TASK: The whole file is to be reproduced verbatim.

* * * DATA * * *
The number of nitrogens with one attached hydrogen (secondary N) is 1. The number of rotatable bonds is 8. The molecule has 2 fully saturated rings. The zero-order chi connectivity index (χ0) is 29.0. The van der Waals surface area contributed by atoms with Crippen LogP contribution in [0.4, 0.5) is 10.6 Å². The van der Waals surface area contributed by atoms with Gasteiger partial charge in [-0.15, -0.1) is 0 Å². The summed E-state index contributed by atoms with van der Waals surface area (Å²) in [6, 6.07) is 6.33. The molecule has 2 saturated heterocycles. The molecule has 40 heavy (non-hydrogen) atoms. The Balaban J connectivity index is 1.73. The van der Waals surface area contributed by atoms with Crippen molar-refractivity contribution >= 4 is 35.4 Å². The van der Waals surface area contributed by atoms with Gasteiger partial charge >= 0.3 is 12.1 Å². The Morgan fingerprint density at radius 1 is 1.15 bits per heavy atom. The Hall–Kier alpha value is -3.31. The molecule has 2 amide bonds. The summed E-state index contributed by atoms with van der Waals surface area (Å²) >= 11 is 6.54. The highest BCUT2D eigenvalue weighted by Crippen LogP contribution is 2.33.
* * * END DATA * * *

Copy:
The number of nitrogens with one attached hydrogen (secondary N) is 1. The number of rotatable bonds is 8. The molecule has 2 fully saturated rings. The zero-order chi connectivity index (χ0) is 29.0. The van der Waals surface area contributed by atoms with Crippen LogP contribution in [0.4, 0.5) is 10.6 Å². The van der Waals surface area contributed by atoms with Gasteiger partial charge in [-0.15, -0.1) is 0 Å². The summed E-state index contributed by atoms with van der Waals surface area (Å²) in [6, 6.07) is 6.33. The molecule has 2 saturated heterocycles. The molecule has 40 heavy (non-hydrogen) atoms. The Balaban J connectivity index is 1.73. The van der Waals surface area contributed by atoms with Crippen molar-refractivity contribution >= 4 is 35.4 Å². The van der Waals surface area contributed by atoms with Gasteiger partial charge >= 0.3 is 12.1 Å². The Morgan fingerprint density at radius 1 is 1.15 bits per heavy atom. The Hall–Kier alpha value is -3.31. The molecule has 2 amide bonds. The summed E-state index contributed by atoms with van der Waals surface area (Å²) >= 11 is 6.54. The highest BCUT2D eigenvalue weighted by Crippen LogP contribution is 2.33.